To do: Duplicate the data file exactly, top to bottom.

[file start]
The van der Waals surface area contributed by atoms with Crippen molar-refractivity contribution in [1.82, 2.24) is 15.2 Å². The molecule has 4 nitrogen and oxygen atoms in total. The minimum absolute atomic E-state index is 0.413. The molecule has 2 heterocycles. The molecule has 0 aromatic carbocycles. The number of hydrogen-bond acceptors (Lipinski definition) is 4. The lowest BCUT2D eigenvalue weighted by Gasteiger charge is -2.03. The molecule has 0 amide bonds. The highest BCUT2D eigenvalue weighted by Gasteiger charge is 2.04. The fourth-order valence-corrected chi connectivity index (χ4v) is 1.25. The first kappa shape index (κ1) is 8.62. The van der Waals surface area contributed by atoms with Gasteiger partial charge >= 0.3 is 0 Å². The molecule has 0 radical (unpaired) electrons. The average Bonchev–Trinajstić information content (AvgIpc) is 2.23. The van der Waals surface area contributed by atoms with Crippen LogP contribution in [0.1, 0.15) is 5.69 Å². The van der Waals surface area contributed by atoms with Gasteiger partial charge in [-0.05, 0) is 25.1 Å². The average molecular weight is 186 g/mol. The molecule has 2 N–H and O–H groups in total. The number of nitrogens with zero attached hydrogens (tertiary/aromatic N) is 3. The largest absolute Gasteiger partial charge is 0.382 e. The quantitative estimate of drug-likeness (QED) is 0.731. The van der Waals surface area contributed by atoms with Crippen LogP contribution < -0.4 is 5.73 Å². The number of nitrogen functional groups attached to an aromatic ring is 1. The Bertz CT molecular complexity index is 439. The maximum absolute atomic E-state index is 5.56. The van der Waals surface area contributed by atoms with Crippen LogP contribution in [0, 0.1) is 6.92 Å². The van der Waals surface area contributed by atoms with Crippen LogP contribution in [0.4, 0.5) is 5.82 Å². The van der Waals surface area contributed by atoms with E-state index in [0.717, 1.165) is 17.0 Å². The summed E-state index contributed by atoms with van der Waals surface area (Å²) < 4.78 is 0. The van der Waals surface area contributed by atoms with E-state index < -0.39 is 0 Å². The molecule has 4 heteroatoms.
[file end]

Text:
The van der Waals surface area contributed by atoms with Crippen molar-refractivity contribution in [1.82, 2.24) is 15.2 Å². The molecule has 4 nitrogen and oxygen atoms in total. The minimum absolute atomic E-state index is 0.413. The molecule has 2 heterocycles. The molecule has 0 aromatic carbocycles. The number of hydrogen-bond acceptors (Lipinski definition) is 4. The lowest BCUT2D eigenvalue weighted by Gasteiger charge is -2.03. The molecule has 0 amide bonds. The highest BCUT2D eigenvalue weighted by Gasteiger charge is 2.04. The fourth-order valence-corrected chi connectivity index (χ4v) is 1.25. The first kappa shape index (κ1) is 8.62. The van der Waals surface area contributed by atoms with Gasteiger partial charge >= 0.3 is 0 Å². The molecule has 0 radical (unpaired) electrons. The average Bonchev–Trinajstić information content (AvgIpc) is 2.23. The van der Waals surface area contributed by atoms with Crippen LogP contribution in [0.1, 0.15) is 5.69 Å². The van der Waals surface area contributed by atoms with Gasteiger partial charge in [-0.05, 0) is 25.1 Å². The average molecular weight is 186 g/mol. The molecule has 2 N–H and O–H groups in total. The number of nitrogens with zero attached hydrogens (tertiary/aromatic N) is 3. The largest absolute Gasteiger partial charge is 0.382 e. The quantitative estimate of drug-likeness (QED) is 0.731. The van der Waals surface area contributed by atoms with Crippen LogP contribution < -0.4 is 5.73 Å². The number of nitrogen functional groups attached to an aromatic ring is 1. The Bertz CT molecular complexity index is 439. The maximum absolute atomic E-state index is 5.56. The van der Waals surface area contributed by atoms with Crippen LogP contribution in [0, 0.1) is 6.92 Å². The van der Waals surface area contributed by atoms with Crippen LogP contribution in [0.4, 0.5) is 5.82 Å². The van der Waals surface area contributed by atoms with E-state index in [0.717, 1.165) is 17.0 Å². The summed E-state index contributed by atoms with van der Waals surface area (Å²) < 4.78 is 0. The van der Waals surface area contributed by atoms with E-state index < -0.39 is 0 Å². The molecule has 4 heteroatoms.